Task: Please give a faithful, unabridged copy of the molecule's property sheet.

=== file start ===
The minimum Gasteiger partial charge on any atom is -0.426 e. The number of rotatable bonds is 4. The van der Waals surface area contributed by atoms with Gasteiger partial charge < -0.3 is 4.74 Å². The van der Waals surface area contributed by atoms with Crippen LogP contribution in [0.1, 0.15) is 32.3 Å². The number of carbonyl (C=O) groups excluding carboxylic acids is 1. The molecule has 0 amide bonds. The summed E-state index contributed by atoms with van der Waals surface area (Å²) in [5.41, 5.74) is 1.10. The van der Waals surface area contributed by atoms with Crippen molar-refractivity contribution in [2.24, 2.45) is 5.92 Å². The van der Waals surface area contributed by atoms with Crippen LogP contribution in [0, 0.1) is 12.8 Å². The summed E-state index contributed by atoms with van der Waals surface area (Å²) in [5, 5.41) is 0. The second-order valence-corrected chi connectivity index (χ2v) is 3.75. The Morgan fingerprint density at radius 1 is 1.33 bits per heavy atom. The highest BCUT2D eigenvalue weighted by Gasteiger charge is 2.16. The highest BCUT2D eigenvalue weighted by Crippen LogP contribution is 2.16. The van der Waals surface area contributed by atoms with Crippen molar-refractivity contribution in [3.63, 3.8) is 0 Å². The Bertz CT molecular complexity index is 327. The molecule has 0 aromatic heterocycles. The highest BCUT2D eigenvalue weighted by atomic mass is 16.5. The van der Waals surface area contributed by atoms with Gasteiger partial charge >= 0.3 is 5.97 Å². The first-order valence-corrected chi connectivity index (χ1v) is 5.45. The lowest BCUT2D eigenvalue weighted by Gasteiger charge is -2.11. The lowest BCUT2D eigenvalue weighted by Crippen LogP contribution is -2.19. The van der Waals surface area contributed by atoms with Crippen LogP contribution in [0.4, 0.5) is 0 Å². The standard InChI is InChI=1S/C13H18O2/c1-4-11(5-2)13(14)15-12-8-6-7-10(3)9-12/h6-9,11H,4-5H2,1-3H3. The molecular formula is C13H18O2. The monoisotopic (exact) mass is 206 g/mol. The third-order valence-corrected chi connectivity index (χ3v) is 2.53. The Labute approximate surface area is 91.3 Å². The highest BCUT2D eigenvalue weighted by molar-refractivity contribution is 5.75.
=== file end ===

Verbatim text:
The minimum Gasteiger partial charge on any atom is -0.426 e. The number of rotatable bonds is 4. The van der Waals surface area contributed by atoms with Gasteiger partial charge < -0.3 is 4.74 Å². The van der Waals surface area contributed by atoms with Crippen LogP contribution in [0.1, 0.15) is 32.3 Å². The number of carbonyl (C=O) groups excluding carboxylic acids is 1. The molecule has 0 amide bonds. The summed E-state index contributed by atoms with van der Waals surface area (Å²) in [5.41, 5.74) is 1.10. The van der Waals surface area contributed by atoms with Crippen molar-refractivity contribution in [2.24, 2.45) is 5.92 Å². The van der Waals surface area contributed by atoms with Crippen LogP contribution in [0, 0.1) is 12.8 Å². The summed E-state index contributed by atoms with van der Waals surface area (Å²) in [5, 5.41) is 0. The second-order valence-corrected chi connectivity index (χ2v) is 3.75. The Morgan fingerprint density at radius 1 is 1.33 bits per heavy atom. The highest BCUT2D eigenvalue weighted by Gasteiger charge is 2.16. The highest BCUT2D eigenvalue weighted by Crippen LogP contribution is 2.16. The van der Waals surface area contributed by atoms with Crippen molar-refractivity contribution in [3.63, 3.8) is 0 Å². The Bertz CT molecular complexity index is 327. The molecule has 0 aromatic heterocycles. The highest BCUT2D eigenvalue weighted by atomic mass is 16.5. The van der Waals surface area contributed by atoms with Gasteiger partial charge >= 0.3 is 5.97 Å². The first-order valence-corrected chi connectivity index (χ1v) is 5.45. The lowest BCUT2D eigenvalue weighted by Gasteiger charge is -2.11. The lowest BCUT2D eigenvalue weighted by Crippen LogP contribution is -2.19. The van der Waals surface area contributed by atoms with Crippen LogP contribution in [0.4, 0.5) is 0 Å². The standard InChI is InChI=1S/C13H18O2/c1-4-11(5-2)13(14)15-12-8-6-7-10(3)9-12/h6-9,11H,4-5H2,1-3H3. The molecular formula is C13H18O2. The monoisotopic (exact) mass is 206 g/mol. The third-order valence-corrected chi connectivity index (χ3v) is 2.53. The Labute approximate surface area is 91.3 Å². The highest BCUT2D eigenvalue weighted by molar-refractivity contribution is 5.75.